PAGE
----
White house
"We the People", an online petition service started by US President Barack Obama on the White House website helps American citizens campaign on issues before the administration. [Representational Image]Reuters

A White House petition has been launched by Indian-Americans in the United States to designate Pakistan as a state sponsor of terrorism.

"This petition is important to the people of United States of America, India and many other countries which are continuously affected by Pakistan sponsored terrorism," the petition, which started on Tuesday and requires around 100,000 signatures for a response from the Obama administration, stated.

"We the People", an online petition service started by US President Barack Obama on the White House website helps American citizens campaign on issues before the administration.

This petition comes days after Congressman Ted Poe, Chairman of the House Subcommittee on Terrorism, and Congressman Dana Rohrabacher introduced HR 6069, the Pakistan State Sponsor of Terrorism Designation Act, in the House of Representatives.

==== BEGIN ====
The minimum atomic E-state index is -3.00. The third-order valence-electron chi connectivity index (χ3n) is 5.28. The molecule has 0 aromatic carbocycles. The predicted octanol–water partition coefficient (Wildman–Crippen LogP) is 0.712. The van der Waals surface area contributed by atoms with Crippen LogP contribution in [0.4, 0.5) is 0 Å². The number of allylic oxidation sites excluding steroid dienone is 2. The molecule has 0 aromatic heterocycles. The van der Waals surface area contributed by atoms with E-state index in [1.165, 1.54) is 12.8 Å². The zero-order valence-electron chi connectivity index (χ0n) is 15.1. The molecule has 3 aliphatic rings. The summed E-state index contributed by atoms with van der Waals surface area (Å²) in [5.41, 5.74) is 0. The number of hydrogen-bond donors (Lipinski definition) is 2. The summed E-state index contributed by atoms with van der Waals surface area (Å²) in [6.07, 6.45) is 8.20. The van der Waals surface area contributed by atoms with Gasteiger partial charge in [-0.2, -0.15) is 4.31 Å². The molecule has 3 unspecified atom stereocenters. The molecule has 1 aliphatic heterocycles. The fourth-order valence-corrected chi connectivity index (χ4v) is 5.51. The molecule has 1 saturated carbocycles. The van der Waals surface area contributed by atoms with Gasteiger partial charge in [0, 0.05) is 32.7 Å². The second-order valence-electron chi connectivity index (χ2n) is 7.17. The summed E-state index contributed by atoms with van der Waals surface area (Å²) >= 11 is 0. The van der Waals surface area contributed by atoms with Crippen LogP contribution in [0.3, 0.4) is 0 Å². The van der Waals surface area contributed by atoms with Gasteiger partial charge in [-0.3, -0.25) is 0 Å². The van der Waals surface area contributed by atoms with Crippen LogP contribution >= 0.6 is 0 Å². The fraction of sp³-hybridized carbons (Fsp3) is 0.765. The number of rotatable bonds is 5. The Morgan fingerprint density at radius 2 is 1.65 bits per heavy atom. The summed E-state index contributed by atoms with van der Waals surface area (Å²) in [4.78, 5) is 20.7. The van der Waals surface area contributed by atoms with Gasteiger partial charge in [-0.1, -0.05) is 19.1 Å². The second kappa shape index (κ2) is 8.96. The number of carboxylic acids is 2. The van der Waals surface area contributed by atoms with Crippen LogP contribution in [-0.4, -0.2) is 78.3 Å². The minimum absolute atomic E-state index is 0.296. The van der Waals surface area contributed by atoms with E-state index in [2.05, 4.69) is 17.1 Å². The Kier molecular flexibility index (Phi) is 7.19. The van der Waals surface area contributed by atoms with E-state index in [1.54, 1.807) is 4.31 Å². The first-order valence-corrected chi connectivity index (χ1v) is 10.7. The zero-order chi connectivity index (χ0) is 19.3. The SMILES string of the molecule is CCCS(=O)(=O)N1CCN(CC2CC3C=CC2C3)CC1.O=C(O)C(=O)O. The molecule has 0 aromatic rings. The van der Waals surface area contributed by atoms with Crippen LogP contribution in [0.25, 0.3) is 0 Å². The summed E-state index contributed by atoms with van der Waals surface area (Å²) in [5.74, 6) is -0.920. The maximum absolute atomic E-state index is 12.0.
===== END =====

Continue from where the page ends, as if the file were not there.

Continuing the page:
The bill has been sent to House Foreign Affairs Committee for necessary action, according to local media reports.

Meanwhile, the US India Political Action Committee launched a nationwide effort to help the Indian American community to get the support of their local legislators for the HR 6069 Bill.

"It is time we stop paying Pakistan for its betrayal and designate it for what it is, a state sponsor of terrorism... Not only is Pakistan an untrustworthy ally, Islamabad has also aided and abetted enemies of the United States for years... From harboring Osama bin Laden to its cozy relationship with the Haqqani network, there is more than enough evidence to determine whose side Pakistan is on in the War on Terror. And it's not America's," Poe said earlier this week in the House of Representatives.

Poe had added that Pakistan is not an enemy "who simply profess to hate us. These are groups and individuals with American blood on their hands."

Obama would have to issue a report within 90 days if the bill is passed describing whether Pakistan encouraged international terrorism, Poe also said.

"Thirty days after that, the Secretary of State must issue a follow-up report containing either a determination that Pakistan is state sponsor of terrorism or a detailed justification as to why Pakistan does not meet the legal criteria for designation," he further added.